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Advice for Interns

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​​In their book The Successful Internship: Personal, Professional, and Civic Development M. King and H. Sweitzer discussed the Five Stages of Internship. Understanding that you will most likely progress through these stages will help prepare you for the feelings you will experience during your internship.        

  1. Anticipation: You are excited and perhaps nervous about beginning your internship. You have probably imagined positive and negative experiences and you have developed a set of expectations. Be careful of adhering to these expectations, as each intern's experience is different.          

  2. Disillusionment: Now that you have begun your internship, you are in the midst of serving clients or patients, juggling multiple projects, and trying to demonstrate your skill level. You might begin to question your abilities to perform well, build relationships, succeed in your chosen field, and learn from the internship. It is normal to go through this phase but you need to take an active role in order to exit it. It is important not to lose motivation in this stage. As you  progress, you will gain experience and these feelings will fade away.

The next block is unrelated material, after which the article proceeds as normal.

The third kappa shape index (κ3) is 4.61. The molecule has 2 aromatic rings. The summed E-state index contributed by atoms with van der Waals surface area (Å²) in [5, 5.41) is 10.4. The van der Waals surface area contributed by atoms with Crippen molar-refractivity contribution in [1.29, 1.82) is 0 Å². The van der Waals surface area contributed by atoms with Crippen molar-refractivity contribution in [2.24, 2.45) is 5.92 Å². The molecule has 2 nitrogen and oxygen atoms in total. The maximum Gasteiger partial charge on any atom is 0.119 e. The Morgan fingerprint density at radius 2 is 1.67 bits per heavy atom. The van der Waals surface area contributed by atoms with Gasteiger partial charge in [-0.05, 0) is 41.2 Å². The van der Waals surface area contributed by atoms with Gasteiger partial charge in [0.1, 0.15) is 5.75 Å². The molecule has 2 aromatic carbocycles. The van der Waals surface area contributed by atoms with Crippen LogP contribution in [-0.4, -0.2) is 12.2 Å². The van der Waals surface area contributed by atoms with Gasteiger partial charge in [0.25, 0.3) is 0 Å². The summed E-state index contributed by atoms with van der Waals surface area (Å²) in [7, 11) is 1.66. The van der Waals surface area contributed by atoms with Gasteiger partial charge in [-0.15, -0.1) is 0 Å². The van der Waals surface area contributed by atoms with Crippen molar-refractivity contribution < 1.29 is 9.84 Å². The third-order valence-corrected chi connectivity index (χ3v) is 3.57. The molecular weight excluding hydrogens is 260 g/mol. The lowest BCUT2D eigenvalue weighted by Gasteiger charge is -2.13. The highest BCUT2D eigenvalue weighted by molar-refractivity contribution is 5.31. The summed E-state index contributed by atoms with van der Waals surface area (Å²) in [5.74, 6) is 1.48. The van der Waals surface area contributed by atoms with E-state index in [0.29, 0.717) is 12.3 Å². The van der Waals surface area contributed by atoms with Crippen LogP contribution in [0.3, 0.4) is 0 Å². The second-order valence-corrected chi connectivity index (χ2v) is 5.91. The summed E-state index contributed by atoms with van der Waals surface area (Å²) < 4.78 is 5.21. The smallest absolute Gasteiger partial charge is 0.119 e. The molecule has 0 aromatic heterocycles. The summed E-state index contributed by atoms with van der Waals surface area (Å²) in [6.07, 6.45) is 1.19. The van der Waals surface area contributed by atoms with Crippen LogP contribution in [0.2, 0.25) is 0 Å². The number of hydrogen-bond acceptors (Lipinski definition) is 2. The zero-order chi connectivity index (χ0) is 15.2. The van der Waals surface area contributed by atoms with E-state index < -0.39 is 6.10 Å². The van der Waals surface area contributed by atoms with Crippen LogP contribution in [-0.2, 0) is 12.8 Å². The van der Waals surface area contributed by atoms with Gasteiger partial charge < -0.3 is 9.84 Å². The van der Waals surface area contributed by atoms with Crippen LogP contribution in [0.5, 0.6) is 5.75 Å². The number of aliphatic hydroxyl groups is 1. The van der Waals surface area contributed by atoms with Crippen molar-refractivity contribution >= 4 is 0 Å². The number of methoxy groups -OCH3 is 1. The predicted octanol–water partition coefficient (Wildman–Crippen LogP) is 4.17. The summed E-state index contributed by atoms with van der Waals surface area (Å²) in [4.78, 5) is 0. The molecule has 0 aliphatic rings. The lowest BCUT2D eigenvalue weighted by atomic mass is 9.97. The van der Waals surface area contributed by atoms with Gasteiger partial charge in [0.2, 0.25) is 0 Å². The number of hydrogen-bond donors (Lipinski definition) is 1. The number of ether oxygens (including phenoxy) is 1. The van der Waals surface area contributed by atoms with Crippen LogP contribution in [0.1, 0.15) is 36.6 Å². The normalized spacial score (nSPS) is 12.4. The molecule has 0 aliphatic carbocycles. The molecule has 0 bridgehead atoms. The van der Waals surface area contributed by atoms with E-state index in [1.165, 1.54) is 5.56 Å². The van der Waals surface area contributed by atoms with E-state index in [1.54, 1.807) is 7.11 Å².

3. Confrontation: The previous phase taught you what you need to improve in; the confrontation phase is when you focus on growing your skills, admit your uncertainties, think about others' perspectives and discuss with them if necessary, reassess your goals and expectations of this internship.           

  4. Competence: You have gained experience, become more confident, know your purpose, and refined your skills. You see yourself as part of the team or facility and feel you are making a positive, professional contribution.           

  5. Culmination: The internship is coming to a close; you reflect on what you have learned and the relationships you have built. Your caseload is transferred to someone else. This can be a sad time as well as a happy one, because it marks the completion of a career milestone.           

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  • Interns often identify with one of the following groups: the clients/patients, the co-workers, and the organization. They may put the needs of one group over the others, which can lead to interpersonal conflict and/or disobeying policies. Be careful to stick to the rules of the facility or business you are interning at but maintain friendly, professional relationships. Learning to achieve this balance will help you in your career and decrease stress.            

  • Clients/patients may try to test you because they are unsure of your role and responsibilities as an intern. Adhere to the policies of the organization and be consistent; this will also create a more trusting relationship, since the patients/clients know you stand by principles and keep your word.​​​